Tasha Alexander: The Dark Heart of Florence

Tasha Alexander writes one of the most reliably entertaining series in mystery fiction – every book has a complex plot, often a dual timeline, a bit of romance, plus the reader gets to go on some armchair travel and learn a bit of history to boot.  In this latest Lady Emily outing, her dishy husband, Colin, takes her to Florence, along with her friend Cecile, for cover, as he works on something so secret for the Crown that he can’t even tell Emily.

It’s 1903 and they’re staying at Colin’s newly discovered daughter, Kat’s, home in Florence, and merely reading the descriptions of Florence will make you long not just for armchair travel but for the real thing.  Emily and Cecile are folded into Colin’s work by a circumstance beyond his control – when they arrive at the villa, one of the workers plunges to his death from the top of the villa and is discovered by one of the maids.  Emily and Cecile think they can do better winkling out what really happened to him, and of course, they are correct.

Colin and his fellow spy, for want of a better word, are off investigating for much of the narrative, leaving the focus, in this novel, on Emily and Cecile.  As they investigate in their own way – talking to shopkeepers, neighbors, and the fiancée of the dead man, they do begin to unearth some clues.  There’s also, they are sure, a treasure hidden somewhere in the villa, and one of the clues is the ancient graffiti left on the walls. Emily makes a meticulous catalogue of their locations and begins to translate the Latin phrases she finds.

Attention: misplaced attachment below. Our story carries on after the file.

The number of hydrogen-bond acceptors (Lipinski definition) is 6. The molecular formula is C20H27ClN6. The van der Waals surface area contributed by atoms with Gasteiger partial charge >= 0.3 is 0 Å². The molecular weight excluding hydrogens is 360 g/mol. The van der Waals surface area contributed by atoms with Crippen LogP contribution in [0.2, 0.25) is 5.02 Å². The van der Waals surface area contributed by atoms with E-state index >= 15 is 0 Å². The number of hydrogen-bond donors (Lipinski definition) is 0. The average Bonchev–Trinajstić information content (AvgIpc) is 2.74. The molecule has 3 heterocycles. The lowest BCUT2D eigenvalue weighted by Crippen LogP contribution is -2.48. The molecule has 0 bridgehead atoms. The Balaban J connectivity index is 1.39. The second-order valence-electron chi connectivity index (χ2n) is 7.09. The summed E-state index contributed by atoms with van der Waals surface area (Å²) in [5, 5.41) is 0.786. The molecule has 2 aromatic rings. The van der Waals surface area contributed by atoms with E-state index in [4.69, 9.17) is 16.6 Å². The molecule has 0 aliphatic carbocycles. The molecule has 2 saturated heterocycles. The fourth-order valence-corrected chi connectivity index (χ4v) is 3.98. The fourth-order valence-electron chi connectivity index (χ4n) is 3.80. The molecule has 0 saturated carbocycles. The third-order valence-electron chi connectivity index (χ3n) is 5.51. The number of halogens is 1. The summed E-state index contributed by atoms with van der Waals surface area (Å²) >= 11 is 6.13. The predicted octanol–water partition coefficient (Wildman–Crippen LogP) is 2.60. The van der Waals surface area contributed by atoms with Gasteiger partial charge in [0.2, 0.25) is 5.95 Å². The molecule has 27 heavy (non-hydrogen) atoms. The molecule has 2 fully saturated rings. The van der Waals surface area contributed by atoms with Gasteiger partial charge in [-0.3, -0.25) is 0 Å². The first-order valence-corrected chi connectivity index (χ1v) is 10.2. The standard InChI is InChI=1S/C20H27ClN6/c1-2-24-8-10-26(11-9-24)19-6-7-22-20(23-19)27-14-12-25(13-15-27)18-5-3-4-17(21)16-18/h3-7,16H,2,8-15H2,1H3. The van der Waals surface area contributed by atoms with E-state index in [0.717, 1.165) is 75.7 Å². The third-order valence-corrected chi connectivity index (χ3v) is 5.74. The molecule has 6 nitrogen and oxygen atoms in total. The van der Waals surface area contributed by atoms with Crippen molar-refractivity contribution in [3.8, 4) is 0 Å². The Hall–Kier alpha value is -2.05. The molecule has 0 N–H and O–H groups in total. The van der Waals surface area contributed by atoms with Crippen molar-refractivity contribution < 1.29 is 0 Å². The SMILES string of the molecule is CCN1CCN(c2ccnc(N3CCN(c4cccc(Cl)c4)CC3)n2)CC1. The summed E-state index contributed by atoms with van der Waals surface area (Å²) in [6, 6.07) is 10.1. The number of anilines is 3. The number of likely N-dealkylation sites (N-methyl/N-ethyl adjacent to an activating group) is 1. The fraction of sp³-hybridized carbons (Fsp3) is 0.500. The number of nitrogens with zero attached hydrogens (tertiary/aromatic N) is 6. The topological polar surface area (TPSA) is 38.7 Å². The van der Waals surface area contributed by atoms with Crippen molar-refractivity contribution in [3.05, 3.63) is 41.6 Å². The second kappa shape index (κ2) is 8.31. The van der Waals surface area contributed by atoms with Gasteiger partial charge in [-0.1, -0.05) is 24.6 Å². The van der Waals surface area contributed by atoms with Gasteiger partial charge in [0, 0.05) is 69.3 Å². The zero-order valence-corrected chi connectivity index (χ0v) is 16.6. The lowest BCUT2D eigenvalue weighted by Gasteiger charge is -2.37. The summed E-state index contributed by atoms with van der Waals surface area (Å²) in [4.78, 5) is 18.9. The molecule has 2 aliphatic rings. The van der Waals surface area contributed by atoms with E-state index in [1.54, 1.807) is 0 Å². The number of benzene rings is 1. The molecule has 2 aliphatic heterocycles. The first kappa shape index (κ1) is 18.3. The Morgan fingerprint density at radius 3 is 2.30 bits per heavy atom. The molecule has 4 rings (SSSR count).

I love the combination of scholarship and investigation in these books.  They are always excellent mysteries, but Alexander’s special twist is Emily’s love of the Classical world, which she draws into her narratives whenever possible. In this book, her interest is sparked by the spectacular Italian renaissance artists who populated Florence in the 15th century, and Savonarola, the man who came along in the late 15th century and tried to burn it all down. (This is where the expression “Bonfire of the Vanities” comes from).

To illustrate the rich culture of Florence in that time period, Alexander also treats the reader to the story of Mina Portinari, whose narrative begins when she is 16, in 1480.  We see her through a doomed romance, heartbreak, and a comfortable marriage, with only her passion for learning and scholarship remaining a constant. Mina’s grandfather introduces her to her love of ideas and as a girl she spends time with Botticelli and Lorenzo di Medici.

As the story progresses and the ravages of Savonarola’s destructive thugs cut closer and closer to home, Mina is both engulfed in events and takes steps to change the outcome.  Mina’s steps in the past find an echo in Emily’s investigations in 1903.  As always, Alexander draws her two threads together in a thoughtful and memorable way, leaving the reader, as always, eager for the next adventure.